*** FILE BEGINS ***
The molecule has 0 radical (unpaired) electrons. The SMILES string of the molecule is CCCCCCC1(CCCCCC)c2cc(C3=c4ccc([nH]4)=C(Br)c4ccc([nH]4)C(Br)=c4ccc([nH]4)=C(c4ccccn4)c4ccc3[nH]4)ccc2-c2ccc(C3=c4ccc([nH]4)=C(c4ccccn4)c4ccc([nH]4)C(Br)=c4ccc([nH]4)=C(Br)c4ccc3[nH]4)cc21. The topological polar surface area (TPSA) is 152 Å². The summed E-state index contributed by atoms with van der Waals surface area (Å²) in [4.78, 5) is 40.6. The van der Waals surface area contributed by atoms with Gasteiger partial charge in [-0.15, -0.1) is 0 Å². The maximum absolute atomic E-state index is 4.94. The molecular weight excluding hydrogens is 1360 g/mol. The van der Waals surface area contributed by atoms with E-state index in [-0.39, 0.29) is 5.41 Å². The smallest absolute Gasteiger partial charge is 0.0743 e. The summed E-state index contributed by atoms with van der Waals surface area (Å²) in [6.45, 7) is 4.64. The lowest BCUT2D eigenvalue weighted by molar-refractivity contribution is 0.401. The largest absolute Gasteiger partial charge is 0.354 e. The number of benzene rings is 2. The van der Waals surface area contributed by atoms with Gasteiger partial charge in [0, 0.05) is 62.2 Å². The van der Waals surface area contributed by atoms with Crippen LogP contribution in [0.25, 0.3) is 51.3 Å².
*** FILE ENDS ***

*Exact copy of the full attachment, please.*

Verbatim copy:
The molecule has 0 radical (unpaired) electrons. The SMILES string of the molecule is CCCCCCC1(CCCCCC)c2cc(C3=c4ccc([nH]4)=C(Br)c4ccc([nH]4)C(Br)=c4ccc([nH]4)=C(c4ccccn4)c4ccc3[nH]4)ccc2-c2ccc(C3=c4ccc([nH]4)=C(c4ccccn4)c4ccc([nH]4)C(Br)=c4ccc([nH]4)=C(Br)c4ccc3[nH]4)cc21. The topological polar surface area (TPSA) is 152 Å². The summed E-state index contributed by atoms with van der Waals surface area (Å²) in [4.78, 5) is 40.6. The van der Waals surface area contributed by atoms with Gasteiger partial charge in [-0.15, -0.1) is 0 Å². The maximum absolute atomic E-state index is 4.94. The molecular weight excluding hydrogens is 1360 g/mol. The van der Waals surface area contributed by atoms with E-state index in [-0.39, 0.29) is 5.41 Å². The smallest absolute Gasteiger partial charge is 0.0743 e. The summed E-state index contributed by atoms with van der Waals surface area (Å²) in [6.45, 7) is 4.64. The lowest BCUT2D eigenvalue weighted by molar-refractivity contribution is 0.401. The largest absolute Gasteiger partial charge is 0.354 e. The number of benzene rings is 2. The van der Waals surface area contributed by atoms with Gasteiger partial charge in [0, 0.05) is 62.2 Å². The van der Waals surface area contributed by atoms with Crippen LogP contribution in [0.25, 0.3) is 51.3 Å².